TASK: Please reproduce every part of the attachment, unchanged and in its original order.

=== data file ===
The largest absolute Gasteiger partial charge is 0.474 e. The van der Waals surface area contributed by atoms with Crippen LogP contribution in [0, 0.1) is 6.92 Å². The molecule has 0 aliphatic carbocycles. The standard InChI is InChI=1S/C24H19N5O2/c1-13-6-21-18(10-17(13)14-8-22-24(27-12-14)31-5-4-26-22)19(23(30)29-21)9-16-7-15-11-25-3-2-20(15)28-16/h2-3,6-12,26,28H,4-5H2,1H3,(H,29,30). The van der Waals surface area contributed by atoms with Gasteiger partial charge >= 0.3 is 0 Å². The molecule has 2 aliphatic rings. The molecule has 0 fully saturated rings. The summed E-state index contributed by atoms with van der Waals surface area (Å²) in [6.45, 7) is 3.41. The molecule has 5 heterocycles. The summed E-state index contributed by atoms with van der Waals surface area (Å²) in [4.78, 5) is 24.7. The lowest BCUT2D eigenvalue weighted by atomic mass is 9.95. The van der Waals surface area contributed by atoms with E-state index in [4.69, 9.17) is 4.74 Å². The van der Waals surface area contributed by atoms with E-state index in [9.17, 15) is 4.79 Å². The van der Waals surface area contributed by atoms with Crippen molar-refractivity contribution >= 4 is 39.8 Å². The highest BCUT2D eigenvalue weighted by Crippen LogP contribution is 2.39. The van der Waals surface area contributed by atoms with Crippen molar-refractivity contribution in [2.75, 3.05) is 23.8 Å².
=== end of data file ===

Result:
The largest absolute Gasteiger partial charge is 0.474 e. The van der Waals surface area contributed by atoms with Crippen LogP contribution in [0, 0.1) is 6.92 Å². The molecule has 0 aliphatic carbocycles. The standard InChI is InChI=1S/C24H19N5O2/c1-13-6-21-18(10-17(13)14-8-22-24(27-12-14)31-5-4-26-22)19(23(30)29-21)9-16-7-15-11-25-3-2-20(15)28-16/h2-3,6-12,26,28H,4-5H2,1H3,(H,29,30). The van der Waals surface area contributed by atoms with Gasteiger partial charge >= 0.3 is 0 Å². The molecule has 2 aliphatic rings. The molecule has 0 fully saturated rings. The summed E-state index contributed by atoms with van der Waals surface area (Å²) in [6.45, 7) is 3.41. The molecule has 5 heterocycles. The summed E-state index contributed by atoms with van der Waals surface area (Å²) in [4.78, 5) is 24.7. The lowest BCUT2D eigenvalue weighted by atomic mass is 9.95. The van der Waals surface area contributed by atoms with E-state index in [4.69, 9.17) is 4.74 Å². The van der Waals surface area contributed by atoms with E-state index in [9.17, 15) is 4.79 Å². The van der Waals surface area contributed by atoms with Crippen molar-refractivity contribution >= 4 is 39.8 Å². The highest BCUT2D eigenvalue weighted by Crippen LogP contribution is 2.39. The van der Waals surface area contributed by atoms with Crippen molar-refractivity contribution in [2.75, 3.05) is 23.8 Å².